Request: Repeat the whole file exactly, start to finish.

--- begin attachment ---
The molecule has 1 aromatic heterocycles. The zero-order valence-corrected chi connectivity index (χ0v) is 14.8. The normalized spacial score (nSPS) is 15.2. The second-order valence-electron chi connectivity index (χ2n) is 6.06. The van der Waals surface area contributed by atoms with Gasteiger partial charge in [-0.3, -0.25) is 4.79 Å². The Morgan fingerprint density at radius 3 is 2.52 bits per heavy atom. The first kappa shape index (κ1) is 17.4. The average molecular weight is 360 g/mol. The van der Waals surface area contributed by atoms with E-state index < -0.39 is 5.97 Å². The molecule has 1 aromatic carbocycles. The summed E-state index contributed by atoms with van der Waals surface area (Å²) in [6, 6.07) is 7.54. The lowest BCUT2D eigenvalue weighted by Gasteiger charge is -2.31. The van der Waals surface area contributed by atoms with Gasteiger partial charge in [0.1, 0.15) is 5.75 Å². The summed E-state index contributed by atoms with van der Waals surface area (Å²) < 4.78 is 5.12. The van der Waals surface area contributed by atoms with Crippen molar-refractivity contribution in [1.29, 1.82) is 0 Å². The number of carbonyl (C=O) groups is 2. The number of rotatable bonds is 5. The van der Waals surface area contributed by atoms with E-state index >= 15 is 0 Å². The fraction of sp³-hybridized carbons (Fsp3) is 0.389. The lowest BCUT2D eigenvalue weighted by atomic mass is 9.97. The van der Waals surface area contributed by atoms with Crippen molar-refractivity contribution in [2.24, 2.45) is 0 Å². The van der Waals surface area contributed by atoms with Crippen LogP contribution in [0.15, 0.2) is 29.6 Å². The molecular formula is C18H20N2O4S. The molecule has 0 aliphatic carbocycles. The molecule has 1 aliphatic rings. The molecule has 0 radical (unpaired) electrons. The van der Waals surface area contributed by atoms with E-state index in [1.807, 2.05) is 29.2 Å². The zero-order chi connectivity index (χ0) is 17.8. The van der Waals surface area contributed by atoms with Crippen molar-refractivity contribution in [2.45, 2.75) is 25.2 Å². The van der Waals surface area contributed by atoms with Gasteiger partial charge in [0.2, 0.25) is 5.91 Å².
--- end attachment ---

The molecule has 1 aromatic heterocycles. The zero-order valence-corrected chi connectivity index (χ0v) is 14.8. The normalized spacial score (nSPS) is 15.2. The second-order valence-electron chi connectivity index (χ2n) is 6.06. The van der Waals surface area contributed by atoms with Gasteiger partial charge in [-0.3, -0.25) is 4.79 Å². The Morgan fingerprint density at radius 3 is 2.52 bits per heavy atom. The first kappa shape index (κ1) is 17.4. The average molecular weight is 360 g/mol. The van der Waals surface area contributed by atoms with E-state index < -0.39 is 5.97 Å². The molecule has 1 aromatic carbocycles. The summed E-state index contributed by atoms with van der Waals surface area (Å²) in [6, 6.07) is 7.54. The lowest BCUT2D eigenvalue weighted by Gasteiger charge is -2.31. The van der Waals surface area contributed by atoms with Gasteiger partial charge in [0.1, 0.15) is 5.75 Å². The summed E-state index contributed by atoms with van der Waals surface area (Å²) < 4.78 is 5.12. The van der Waals surface area contributed by atoms with Crippen molar-refractivity contribution in [1.29, 1.82) is 0 Å². The number of carbonyl (C=O) groups is 2. The number of rotatable bonds is 5. The van der Waals surface area contributed by atoms with E-state index >= 15 is 0 Å². The fraction of sp³-hybridized carbons (Fsp3) is 0.389. The lowest BCUT2D eigenvalue weighted by atomic mass is 9.97. The van der Waals surface area contributed by atoms with Crippen molar-refractivity contribution in [2.24, 2.45) is 0 Å². The van der Waals surface area contributed by atoms with Crippen LogP contribution in [0.15, 0.2) is 29.6 Å². The molecular formula is C18H20N2O4S. The molecule has 0 aliphatic carbocycles. The molecule has 1 aliphatic rings. The molecule has 0 radical (unpaired) electrons. The van der Waals surface area contributed by atoms with E-state index in [1.807, 2.05) is 29.2 Å². The zero-order chi connectivity index (χ0) is 17.8. The van der Waals surface area contributed by atoms with Crippen molar-refractivity contribution in [2.45, 2.75) is 25.2 Å². The van der Waals surface area contributed by atoms with Gasteiger partial charge in [0.2, 0.25) is 5.91 Å².